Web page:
September/ October 2018 Cover Story: C-Fab Solutions

C-Fab Solutions

Tips for utilizing central fabrication in your clinical practice to enhance your operations

By Renee Lewis, BSE, CO, CPA

Central fabrication (c-fab) facilities are an excellent resource for fulfilling the custom fabrication needs of orthotic and prosthetic clinicians. Some O&P clinics rely heavily on c-fab facilities as part of their core business model. Others use c-fab as an overflow option when they are unusually busy or have staff on leave or vacation. More and more clinics are exploring how incorporating a c-fab facility into their business model can help keep their overhead costs down while giving practitioners more time to spend directly interfacing with patients and referral sources.

Whatever your clinical model, following are a few tips for practitioners and technicians working with a c-fab facility.

It Isn’t All or Nothing

Every clinic must decide what model best suits its size, patient-care philosophies, and bottom line. The great news about c-fab is that it isn’t an all-or-nothing solution. Most c-fab facilities are ready and able to take on only the steps of the fabrication process with which you require assistance.

For example, some clinicians make their own test sockets in house then utilize a c-fab facility for fabrication of the definitive device. Some clinicians use the CAD/CAM capabilities of a c-fab facility to fabricate test sockets, and then they or their in-house technicians fabricate the definitive prosthesis. Others who want to move away from using plaster in their office without letting go of any in-house fabrication use scanning technology to capture and modify the limb or residual limb shape. A c-fab facility can then carve a foam model for the clinic to use in fabrication.

If there is even part of the fabrication process you feel doesn’t need to be performed in house, there is certainly a c-fab facility that will be able to fulfill your needs.

What’s With All of the Questions?

It would be ideal if all work orders took only a few minutes to fill out, and sometimes practitioners try to save time by only including the information they feel the c-fab facility needs. However, if a measurement or question is on that c-fab’s work order, it means the fabrication team feels this information is important in order to create the most accurate device with the best fit and function. You will give the c-fab a better chance of being successful for you if you submit all of the requested measurements and information.

You may wonder why a c-fab technician needs measurements when you also send them a cast or scan. Although you have provided an exact model of your patient’s limb or residual limb, appropriate measurements are critical for verification of the model. Most casts are transported without any issues, but a few important measurements will help verify the shape has remained intact during shipping. This verification also is important for digital information such as scanning. While this technology captures the shape of a limb or residual limb, the actual size of the model is subject to some small margin of error in the scanning process. This can be caused by the calibration of the scanner, the skill and experience of the practitioner with the technology, or simply the technology itself. Again, key measurements can help the c-fab team verify the model for complete accuracy before fabricating a custom device.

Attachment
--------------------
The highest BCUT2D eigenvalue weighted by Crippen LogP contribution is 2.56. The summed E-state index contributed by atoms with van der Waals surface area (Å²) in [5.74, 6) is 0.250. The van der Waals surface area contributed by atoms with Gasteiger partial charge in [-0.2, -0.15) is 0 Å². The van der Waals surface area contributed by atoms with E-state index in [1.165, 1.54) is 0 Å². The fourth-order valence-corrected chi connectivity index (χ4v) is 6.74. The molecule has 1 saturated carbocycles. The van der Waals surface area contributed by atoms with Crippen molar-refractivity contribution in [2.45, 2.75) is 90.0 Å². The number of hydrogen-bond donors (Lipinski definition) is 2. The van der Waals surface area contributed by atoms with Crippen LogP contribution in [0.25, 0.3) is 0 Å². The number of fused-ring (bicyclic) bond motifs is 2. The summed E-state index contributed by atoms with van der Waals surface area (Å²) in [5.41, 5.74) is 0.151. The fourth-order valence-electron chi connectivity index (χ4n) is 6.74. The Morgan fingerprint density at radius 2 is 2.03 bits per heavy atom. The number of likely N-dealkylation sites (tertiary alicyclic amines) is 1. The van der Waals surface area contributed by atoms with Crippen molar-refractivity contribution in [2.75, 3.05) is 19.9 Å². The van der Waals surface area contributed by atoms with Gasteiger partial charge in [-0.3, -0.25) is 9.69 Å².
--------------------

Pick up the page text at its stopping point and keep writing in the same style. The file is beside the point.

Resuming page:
Measurements also can be used to help troubleshoot the cause of an ill-fitting device. Things can go wrong in the fabrication process, but practitioners who work with growing pediatric patients and adults with fluctuating shapes also know that a shape that was accurate at the time of casting may not be accurate at the time of fitting. Comparing measurements from a casting appointment to measurements at a fitting appointment helps determine if there was an issue in the fabrication process or if there was a physical change to the patient before the device was fit.

All of these measurements and questions may seem to simply take up time in a patient evaluation appointment, but they often will save you time in the long run. Not having all of the necessary information on hand in the beginning can result in extra time needed to call your patient back in for additional evaluations or result in extra time in the fitting of the device if modifications need to be made.

Communicate, Communicate, Communicate

Even though c-fab staff members aren’t located in your physical building, they are still on your team—and they are eager to make the best devices for your patients. If you have questions about anything—from the order form to the process—call or email the c-fab staff and ask. If you have very specific ways you want something fabricated, from components to trimlines, don’t be shy about communicating these specifications to the team.

C-fab technicians also are an excellent resource for practitioners designing less common or unique devices. These technicians see devices from a variety of clinics, and they may have just the tip or technique you need to solve a complicated issue. Use your team, and call on their knowledge to help you solve complex issues or utilize new components and technologies.

Outsourcing to central fabrication can serve as a useful tool, allowing practitioners and technicians to use their time and skills more efficiently in a patient-care setting. Just like any other tool, using c-fab properly can lead to better outcomes for clinics and their patients.

Renee Lewis, BSE, CO, CPA, is director of clinical solutions for Friddle’s Orthopedic Appliances, Inc.